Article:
Respiratory syncytial virus (RSV) is the leading cause of acute lower respiratory tract infections in infants and young children. There are no licensed RSV vaccines available, and the few treatment options for high-risk individuals are either extremely costly or cause severe side effects and toxicity. Immunomodulation mediated by a novel formulation consisting of the toll-like receptor 3 agonist poly(I:C), an innate defense regulator peptide and a polyphosphazene (P-I-P) was evaluated in the context of lethal infection with pneumonia virus of mice (PVM)...
October 19, 2016: Antiviral Research
Ulf Lindström, Sofia Exarchou, Elisabeth Lie, Mats Dehlin, Helena Forsblad-d'Elia, Johan Askling, Lennart Jacobsson
BACKGROUND: The role of environmental exposures in the pathogenesis of ankylosing spondylitis (AS) remains unclear. In particular, two types of exposures have been suspected to play a role: mechanical stress and infections. The objective of this case-control study was to determine if childhood infections are associated with later development of AS. METHODS: The cases with AS were identified through the Swedish national outpatient specialised-care register, based on having been given at least one AS diagnosis in the register between 2001 and 2010...
October 22, 2016: Arthritis Research & Therapy
Michele Iudici, Pierre Quartier, Benjamin Terrier, Luc Mouthon, Loïc Guillevin, Xavier Puéchal
BACKGROUND: The data from cohorts of childhood-onset granulomatosis with polyangiitis (GPA) and microscopic polyangiitis (MPA) remain scarce and heterogeneous. We aimed to analyse the features at presentation, therapeutic approaches and the disease course of these rare diseases. METHODS: Electronic searches of Medline and the Cochrane Central Register of Controlled trials database were conducted. We also checked the reference lists of the studies included and other systematic reviews, to identify additional reports...
October 22, 2016: Orphanet Journal of Rare Diseases
T Akhvlediani, N Akhvlediani, T Kuchuloria
Health care associated infections are the most frequent adverse event accompanying healthcare delivery worldwide. Of these, respiratory tract infections, including ventilator-associated pneumonia (VAP), have been recognized as the most common infections in acute hospitals. Sparse anecdotal and epidemiologic data from intensive care units (ICU) and infectious diseases physicians, as well as several publications in this field, suggest that the etiology of VAP in Georgia is most likely Klebsiella pneumoniae. This review article discusses the challenges of infection control in the Georgian health care system, with a focus on VAP...
September 2016: Georgian Medical News
M S Tan, E J Teoh, C P Hor, A A C Yeoh
INTRODUCTION: Children who develop any hypersensitivity reaction to eggs are routinely referred to hospital for Measles-Mumps-Rubella (MMR) vaccination as inpatients to prevent anaphylaxis. We aimed to study the association between hypersensitivity reactions after egg exposure and similar reactions after MMR immunisation; and examine the necessity of hospital admission for vaccination. METHODS: A prospective observational study was conducted in Paediatric Department in Bukit Mertajam Hospital, Penang, between March and December 2014...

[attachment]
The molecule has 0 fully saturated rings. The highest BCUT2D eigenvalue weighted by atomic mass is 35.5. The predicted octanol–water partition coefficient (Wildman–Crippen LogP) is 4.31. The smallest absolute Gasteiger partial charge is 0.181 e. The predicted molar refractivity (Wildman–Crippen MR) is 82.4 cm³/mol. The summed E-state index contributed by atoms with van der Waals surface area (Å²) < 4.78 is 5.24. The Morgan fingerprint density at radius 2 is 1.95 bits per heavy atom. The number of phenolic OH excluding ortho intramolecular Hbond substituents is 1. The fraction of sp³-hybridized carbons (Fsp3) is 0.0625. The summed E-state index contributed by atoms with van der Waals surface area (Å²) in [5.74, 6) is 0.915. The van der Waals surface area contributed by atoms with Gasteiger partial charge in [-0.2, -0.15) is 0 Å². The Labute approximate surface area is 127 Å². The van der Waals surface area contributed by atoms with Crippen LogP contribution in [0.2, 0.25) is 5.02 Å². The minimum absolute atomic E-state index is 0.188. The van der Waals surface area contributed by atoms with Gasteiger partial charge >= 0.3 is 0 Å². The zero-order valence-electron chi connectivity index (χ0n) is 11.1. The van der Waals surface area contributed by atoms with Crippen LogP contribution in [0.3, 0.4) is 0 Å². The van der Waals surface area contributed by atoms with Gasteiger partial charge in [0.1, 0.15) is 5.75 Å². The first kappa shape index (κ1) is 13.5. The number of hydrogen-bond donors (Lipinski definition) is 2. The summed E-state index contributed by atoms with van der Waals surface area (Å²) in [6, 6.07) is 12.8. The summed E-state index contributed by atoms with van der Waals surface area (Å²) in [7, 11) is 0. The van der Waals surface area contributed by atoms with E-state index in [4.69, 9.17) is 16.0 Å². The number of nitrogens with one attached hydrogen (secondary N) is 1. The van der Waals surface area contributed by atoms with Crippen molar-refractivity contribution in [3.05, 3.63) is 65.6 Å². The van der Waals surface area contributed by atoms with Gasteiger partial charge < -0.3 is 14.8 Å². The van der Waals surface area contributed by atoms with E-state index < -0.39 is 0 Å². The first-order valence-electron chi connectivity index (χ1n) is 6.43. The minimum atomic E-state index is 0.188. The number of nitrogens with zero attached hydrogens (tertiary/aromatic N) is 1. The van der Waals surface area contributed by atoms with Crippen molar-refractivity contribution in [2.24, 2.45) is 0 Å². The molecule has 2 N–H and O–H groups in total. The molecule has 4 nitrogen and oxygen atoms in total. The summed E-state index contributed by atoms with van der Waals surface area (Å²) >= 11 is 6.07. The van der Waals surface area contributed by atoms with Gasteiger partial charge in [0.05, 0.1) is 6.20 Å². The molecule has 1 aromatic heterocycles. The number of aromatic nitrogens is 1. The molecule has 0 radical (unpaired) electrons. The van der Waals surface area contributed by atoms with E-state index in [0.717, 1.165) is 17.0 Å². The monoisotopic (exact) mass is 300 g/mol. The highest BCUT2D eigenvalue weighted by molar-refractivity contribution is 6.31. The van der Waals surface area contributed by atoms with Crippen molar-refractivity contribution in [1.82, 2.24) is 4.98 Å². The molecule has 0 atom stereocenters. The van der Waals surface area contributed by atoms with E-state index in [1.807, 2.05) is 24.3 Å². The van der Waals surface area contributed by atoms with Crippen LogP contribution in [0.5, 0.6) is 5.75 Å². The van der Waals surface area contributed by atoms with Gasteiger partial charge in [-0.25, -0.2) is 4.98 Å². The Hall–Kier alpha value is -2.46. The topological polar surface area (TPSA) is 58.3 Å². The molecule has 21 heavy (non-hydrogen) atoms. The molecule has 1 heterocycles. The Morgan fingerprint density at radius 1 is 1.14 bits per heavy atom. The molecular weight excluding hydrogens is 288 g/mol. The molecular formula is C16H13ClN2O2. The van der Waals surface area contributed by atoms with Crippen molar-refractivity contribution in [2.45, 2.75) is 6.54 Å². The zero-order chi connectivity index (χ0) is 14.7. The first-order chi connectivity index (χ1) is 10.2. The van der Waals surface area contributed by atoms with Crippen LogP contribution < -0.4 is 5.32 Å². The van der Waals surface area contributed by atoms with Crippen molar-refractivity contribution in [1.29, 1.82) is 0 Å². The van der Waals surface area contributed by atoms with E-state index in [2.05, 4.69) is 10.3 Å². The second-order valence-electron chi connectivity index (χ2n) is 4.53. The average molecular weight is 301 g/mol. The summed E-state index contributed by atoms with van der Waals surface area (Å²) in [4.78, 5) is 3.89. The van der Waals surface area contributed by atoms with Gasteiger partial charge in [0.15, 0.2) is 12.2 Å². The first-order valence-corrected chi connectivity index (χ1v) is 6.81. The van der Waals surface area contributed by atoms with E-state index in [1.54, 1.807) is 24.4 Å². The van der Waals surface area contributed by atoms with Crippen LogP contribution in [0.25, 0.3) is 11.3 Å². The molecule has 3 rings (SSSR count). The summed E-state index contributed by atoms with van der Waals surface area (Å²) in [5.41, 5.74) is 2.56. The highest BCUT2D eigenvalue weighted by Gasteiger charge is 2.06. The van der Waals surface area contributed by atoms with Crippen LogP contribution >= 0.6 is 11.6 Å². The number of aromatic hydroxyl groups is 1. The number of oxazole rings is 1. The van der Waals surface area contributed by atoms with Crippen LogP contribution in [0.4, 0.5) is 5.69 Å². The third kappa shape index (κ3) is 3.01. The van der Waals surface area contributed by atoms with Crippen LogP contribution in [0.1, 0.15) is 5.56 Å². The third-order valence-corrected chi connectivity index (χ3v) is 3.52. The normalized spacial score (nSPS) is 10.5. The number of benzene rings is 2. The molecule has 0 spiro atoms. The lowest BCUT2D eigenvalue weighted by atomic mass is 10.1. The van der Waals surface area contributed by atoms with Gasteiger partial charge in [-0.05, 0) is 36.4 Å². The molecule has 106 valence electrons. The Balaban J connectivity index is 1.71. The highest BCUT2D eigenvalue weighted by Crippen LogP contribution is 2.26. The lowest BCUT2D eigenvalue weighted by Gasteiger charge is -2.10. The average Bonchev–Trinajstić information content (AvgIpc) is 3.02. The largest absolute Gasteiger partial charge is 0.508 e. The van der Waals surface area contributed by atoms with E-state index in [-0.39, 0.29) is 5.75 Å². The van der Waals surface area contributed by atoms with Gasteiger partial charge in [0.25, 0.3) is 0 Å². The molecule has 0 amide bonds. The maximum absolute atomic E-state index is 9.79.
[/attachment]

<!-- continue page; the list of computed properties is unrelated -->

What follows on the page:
August 2016: Medical Journal of Malaysia
Yanping Li, Rong Cheng Li, Qiang Ye, Changgui Li, You Ping Liu, Xiao Ma, Yanan Li, Hong Zhao, Xiaoling Chen, Deepak Assudani, Naveen Karkada, Htay Htay Han, Olivier Van Der Meeren, Narcisa Mesaros
We conducted three phase III, randomized, open-label, clinical trials assessing the safety, reactogenicity (all studies), immunogenicity (Primary vaccination study) and persistence of immune responses (Booster study) to the combined diphtheria, tetanus, pertussis, poliomyelitis, and Haemophilus influenzae type b vaccine (DTPa-IPV/Hib) in Chinese infants and toddlers. In the Pilot study (NCT00964028), 50 infants (randomized 1:1) received three doses of DTPa-IPV/Hib at 2-3-4 (Group A) or 3-4-5 months of age (Group B)...
October 21, 2016: Human Vaccines & Immunotherapeutics
K Reich, M Gooderham, L Green, A Bewley, Z Zhang, I Khanskaya, R M Day, J Goncalves, K Shah, V Piguet, J Soung
BACKGROUND: Apremilast, an oral, small-molecule phosphodiesterase 4 inhibitor, has demonstrated efficacy in patients with moderate to severe psoriasis. OBJECTIVE: Evaluate efficacy and safety of apremilast vs. placebo in biologic-naive patients with moderate to severe plaque psoriasis and safety of switching from etanercept to apremilast in a phase IIIb, randomized, double-blind, placebo-controlled study (NCT01690299). METHODS: 250 patients were randomized to placebo (n=84), apremilast 30 mg BID (n=83) or etanercept 50 mg QW (n=83) through Week 16; thereafter, all patients continued or switched to apremilast through Week 104...
October 21, 2016: Journal of the European Academy of Dermatology and Venereology: JEADV